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Comparison of Two Reconstruction Methods for Bound-Nanoparticle Detection Using Superparamagnetic Relaxometry

S Thrower*, S Kandala , D Fuentes , K Mathieu , W Stefan , A Kulp , J Hazle , UT MD Anderson Cancer Center, Houston, TX


(Sunday, 7/29/2018) 4:00 PM - 6:00 PM

Room: Davidson Ballroom B

Purpose: Superparamagnetic relaxometry (SPMR) is an emerging technology that can detect small quantities of immobilized nanoparticles with high sensitivity and specificity. The current approach to source reconstruction in SPMR, multiple source analysis (MSA), does not adequately detect small tumors in small animal models due to the presence of high nanoparticle uptake in the liver. We compare the ability of the sparsity averaging reweighting analysis (SARA) to detect small amounts of bound nanoparticles in close proximity to large amounts of bound nanoparticles to that of MSA in a user-blinded phantom study.

Methods: Using both SARA and MSA, we asked a user to classify 60 SPMR measurements of phantom configurations that simulated no binding (no phantom, n=6), binding in the liver only (1 source n=20), and binding in the liver and tumor on the left flank (2 sources, left n=17) or right flank (2 sources, right, n=17). The phantoms consist of cotton swabs with between 0.39µg and 50µg of 25nm spherical SPIO nanoparticles dried on the tip. The performance of the algorithm was quantified by the overall classification accuracy.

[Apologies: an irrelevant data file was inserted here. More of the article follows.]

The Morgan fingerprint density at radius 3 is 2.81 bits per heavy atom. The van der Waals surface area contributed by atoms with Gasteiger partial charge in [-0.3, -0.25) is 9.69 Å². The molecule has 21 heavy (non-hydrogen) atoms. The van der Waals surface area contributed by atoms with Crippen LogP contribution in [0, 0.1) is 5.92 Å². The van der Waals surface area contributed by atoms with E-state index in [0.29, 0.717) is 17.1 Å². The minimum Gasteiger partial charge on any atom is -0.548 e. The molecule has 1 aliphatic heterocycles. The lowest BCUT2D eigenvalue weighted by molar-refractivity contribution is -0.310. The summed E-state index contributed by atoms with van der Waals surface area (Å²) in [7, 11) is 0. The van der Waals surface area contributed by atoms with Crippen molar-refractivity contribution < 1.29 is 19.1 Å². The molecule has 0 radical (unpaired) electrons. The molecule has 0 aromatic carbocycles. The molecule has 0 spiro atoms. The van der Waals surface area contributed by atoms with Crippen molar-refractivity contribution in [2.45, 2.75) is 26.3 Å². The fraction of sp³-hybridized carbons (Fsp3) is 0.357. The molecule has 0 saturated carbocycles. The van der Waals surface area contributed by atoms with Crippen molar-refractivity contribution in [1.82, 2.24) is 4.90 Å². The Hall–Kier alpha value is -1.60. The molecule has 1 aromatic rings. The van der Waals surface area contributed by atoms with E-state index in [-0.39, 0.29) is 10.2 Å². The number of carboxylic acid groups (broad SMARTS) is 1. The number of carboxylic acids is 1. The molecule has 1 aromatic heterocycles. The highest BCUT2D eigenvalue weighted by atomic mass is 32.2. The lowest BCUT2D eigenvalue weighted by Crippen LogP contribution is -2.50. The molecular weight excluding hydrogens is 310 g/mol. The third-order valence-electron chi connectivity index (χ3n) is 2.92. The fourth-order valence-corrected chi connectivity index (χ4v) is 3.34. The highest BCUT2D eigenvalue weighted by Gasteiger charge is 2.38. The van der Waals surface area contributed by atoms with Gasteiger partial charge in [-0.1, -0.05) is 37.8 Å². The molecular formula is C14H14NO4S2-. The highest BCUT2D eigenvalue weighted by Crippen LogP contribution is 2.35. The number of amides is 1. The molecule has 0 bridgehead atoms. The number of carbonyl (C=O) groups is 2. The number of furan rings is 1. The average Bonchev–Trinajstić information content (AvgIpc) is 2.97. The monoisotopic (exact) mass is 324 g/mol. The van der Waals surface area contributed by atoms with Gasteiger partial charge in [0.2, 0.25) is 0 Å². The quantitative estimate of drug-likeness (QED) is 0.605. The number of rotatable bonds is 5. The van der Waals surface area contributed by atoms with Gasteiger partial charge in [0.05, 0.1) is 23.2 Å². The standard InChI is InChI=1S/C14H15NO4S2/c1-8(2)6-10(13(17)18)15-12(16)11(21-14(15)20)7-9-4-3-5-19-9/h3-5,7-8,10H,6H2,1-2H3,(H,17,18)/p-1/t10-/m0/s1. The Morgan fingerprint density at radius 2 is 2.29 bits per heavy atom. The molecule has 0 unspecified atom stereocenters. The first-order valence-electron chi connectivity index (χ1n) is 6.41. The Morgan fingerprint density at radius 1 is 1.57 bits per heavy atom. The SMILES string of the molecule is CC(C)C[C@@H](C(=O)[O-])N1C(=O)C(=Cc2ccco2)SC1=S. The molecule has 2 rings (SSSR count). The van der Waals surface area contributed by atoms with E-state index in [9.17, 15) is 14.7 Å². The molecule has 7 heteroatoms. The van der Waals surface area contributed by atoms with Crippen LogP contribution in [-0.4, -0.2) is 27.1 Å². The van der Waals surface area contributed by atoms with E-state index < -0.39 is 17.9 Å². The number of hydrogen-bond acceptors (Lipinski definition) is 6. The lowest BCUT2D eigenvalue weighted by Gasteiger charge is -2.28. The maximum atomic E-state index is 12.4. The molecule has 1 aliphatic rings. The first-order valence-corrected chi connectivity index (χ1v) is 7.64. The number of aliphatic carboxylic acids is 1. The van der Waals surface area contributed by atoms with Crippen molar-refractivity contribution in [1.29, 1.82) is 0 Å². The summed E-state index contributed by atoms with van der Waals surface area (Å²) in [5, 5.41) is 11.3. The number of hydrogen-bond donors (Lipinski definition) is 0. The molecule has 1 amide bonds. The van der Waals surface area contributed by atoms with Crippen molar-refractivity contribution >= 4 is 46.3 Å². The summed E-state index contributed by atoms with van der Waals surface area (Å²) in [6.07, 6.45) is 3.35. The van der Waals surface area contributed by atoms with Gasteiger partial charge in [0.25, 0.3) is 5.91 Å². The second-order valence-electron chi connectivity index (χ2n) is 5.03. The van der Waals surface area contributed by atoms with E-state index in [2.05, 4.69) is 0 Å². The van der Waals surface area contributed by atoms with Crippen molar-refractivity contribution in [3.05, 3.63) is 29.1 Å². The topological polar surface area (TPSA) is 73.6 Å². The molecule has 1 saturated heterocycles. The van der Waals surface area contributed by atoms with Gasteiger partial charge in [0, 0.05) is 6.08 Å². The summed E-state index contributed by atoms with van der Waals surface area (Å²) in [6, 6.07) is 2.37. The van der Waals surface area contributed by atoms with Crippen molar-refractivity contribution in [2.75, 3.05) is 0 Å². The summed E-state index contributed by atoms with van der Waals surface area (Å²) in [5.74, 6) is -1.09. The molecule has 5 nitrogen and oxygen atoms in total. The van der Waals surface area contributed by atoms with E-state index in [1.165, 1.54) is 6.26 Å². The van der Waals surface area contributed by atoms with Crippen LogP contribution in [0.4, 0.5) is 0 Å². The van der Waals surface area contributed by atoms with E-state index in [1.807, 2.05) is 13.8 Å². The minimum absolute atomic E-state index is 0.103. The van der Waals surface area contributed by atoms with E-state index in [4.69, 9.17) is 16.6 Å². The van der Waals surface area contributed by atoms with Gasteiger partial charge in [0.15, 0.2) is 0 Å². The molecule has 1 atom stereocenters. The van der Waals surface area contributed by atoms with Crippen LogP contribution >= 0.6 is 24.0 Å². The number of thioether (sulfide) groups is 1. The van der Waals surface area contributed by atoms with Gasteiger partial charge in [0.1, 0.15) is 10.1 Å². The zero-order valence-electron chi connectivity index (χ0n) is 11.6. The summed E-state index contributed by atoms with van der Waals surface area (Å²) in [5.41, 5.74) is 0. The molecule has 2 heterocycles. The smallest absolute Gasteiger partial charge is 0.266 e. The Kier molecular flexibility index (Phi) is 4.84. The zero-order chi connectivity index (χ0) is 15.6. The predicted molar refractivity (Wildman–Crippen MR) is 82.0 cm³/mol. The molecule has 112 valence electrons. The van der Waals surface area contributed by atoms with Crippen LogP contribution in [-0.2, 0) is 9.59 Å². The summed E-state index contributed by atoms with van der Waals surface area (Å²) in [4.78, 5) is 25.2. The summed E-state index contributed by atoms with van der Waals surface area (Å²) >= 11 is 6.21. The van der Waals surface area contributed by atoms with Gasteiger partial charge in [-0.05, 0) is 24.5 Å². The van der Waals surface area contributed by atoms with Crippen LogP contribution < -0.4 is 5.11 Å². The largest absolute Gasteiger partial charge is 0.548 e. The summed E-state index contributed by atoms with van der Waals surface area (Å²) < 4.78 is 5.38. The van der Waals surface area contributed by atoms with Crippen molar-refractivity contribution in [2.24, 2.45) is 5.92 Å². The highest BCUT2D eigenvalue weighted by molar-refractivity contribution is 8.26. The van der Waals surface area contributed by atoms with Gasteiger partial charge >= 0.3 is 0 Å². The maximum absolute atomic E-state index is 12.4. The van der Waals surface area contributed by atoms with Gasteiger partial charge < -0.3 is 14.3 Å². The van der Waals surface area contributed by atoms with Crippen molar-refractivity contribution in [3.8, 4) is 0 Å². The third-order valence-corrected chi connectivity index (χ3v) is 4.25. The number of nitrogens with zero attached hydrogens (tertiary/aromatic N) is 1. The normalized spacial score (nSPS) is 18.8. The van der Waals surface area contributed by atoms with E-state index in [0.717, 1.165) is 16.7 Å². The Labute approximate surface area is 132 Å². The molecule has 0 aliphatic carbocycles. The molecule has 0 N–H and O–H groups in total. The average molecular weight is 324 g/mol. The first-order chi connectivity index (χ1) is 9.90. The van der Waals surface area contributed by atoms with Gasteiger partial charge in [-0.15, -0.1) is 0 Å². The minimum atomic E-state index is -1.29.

Results: The overall classification accuracy was 43% (26/60) for MSA and 82% (49/60) for SARA. Both algorithms correctly identified 6/6 cases with no source. MSA correctly classified 18/20 cases with one source, and 2/34 cases with two sources. SARA correctly classified 12/20 cases with one source and 31/34 cases with two sources.

Conclusion: SARA improved the overall classification accuracy by 39 percentage points over the current method of reconstruction and substantially improved the detection of two source cases (6.25% vs 91% correct), with only a small decrease in accuracy for one source cases due to false positives. This will greatly improve our ability to conduct the small animal trials necessary to translate this promising technology into the clinic.

Funding Support, Disclosures, and Conflict of Interest: This work was undertaken as part of a Sponsored Research Agreement with Imagion Biosystems, Inc. and, in part, facilitated by collaboration with the Center for Integrated Nanotechnologies, an Office of Science User Facility operated for the US Department of Energy (DOE) Office of Science.


Reconstruction, Optimization, Low Contrast Detectability


IM- Other (General): Nanoparticles (general)

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